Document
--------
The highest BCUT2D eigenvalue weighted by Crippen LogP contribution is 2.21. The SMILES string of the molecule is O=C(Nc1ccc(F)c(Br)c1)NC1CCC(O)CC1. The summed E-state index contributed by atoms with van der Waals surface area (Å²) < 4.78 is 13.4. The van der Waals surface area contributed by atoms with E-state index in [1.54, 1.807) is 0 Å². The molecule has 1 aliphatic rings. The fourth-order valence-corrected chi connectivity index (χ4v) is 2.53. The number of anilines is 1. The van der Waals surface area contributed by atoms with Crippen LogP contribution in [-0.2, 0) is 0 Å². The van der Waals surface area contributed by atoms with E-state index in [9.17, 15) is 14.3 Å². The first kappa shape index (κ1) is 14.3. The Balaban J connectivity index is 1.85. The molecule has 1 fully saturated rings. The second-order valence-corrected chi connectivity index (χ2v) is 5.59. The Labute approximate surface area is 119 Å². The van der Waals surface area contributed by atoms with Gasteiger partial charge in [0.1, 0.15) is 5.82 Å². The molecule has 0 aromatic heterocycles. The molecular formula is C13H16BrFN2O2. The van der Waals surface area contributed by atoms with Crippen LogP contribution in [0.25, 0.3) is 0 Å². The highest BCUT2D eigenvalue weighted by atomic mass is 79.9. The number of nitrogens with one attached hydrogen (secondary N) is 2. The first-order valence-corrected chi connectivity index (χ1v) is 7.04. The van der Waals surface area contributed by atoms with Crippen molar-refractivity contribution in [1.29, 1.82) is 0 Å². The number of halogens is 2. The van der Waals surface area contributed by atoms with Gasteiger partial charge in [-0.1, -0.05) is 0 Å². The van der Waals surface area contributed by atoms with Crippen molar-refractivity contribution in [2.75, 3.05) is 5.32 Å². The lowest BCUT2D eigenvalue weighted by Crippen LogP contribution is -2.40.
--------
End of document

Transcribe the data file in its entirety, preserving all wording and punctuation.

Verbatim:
The highest BCUT2D eigenvalue weighted by Crippen LogP contribution is 2.21. The SMILES string of the molecule is O=C(Nc1ccc(F)c(Br)c1)NC1CCC(O)CC1. The summed E-state index contributed by atoms with van der Waals surface area (Å²) < 4.78 is 13.4. The van der Waals surface area contributed by atoms with E-state index in [1.54, 1.807) is 0 Å². The molecule has 1 aliphatic rings. The fourth-order valence-corrected chi connectivity index (χ4v) is 2.53. The number of anilines is 1. The van der Waals surface area contributed by atoms with Crippen LogP contribution in [-0.2, 0) is 0 Å². The van der Waals surface area contributed by atoms with E-state index in [9.17, 15) is 14.3 Å². The first kappa shape index (κ1) is 14.3. The Balaban J connectivity index is 1.85. The molecule has 1 fully saturated rings. The second-order valence-corrected chi connectivity index (χ2v) is 5.59. The Labute approximate surface area is 119 Å². The van der Waals surface area contributed by atoms with Gasteiger partial charge in [0.1, 0.15) is 5.82 Å². The molecule has 0 aromatic heterocycles. The molecular formula is C13H16BrFN2O2. The van der Waals surface area contributed by atoms with Crippen LogP contribution in [0.25, 0.3) is 0 Å². The highest BCUT2D eigenvalue weighted by atomic mass is 79.9. The number of nitrogens with one attached hydrogen (secondary N) is 2. The first-order valence-corrected chi connectivity index (χ1v) is 7.04. The van der Waals surface area contributed by atoms with Crippen molar-refractivity contribution in [1.29, 1.82) is 0 Å². The number of halogens is 2. The van der Waals surface area contributed by atoms with Gasteiger partial charge in [-0.1, -0.05) is 0 Å². The van der Waals surface area contributed by atoms with Crippen molar-refractivity contribution in [2.75, 3.05) is 5.32 Å². The lowest BCUT2D eigenvalue weighted by Crippen LogP contribution is -2.40.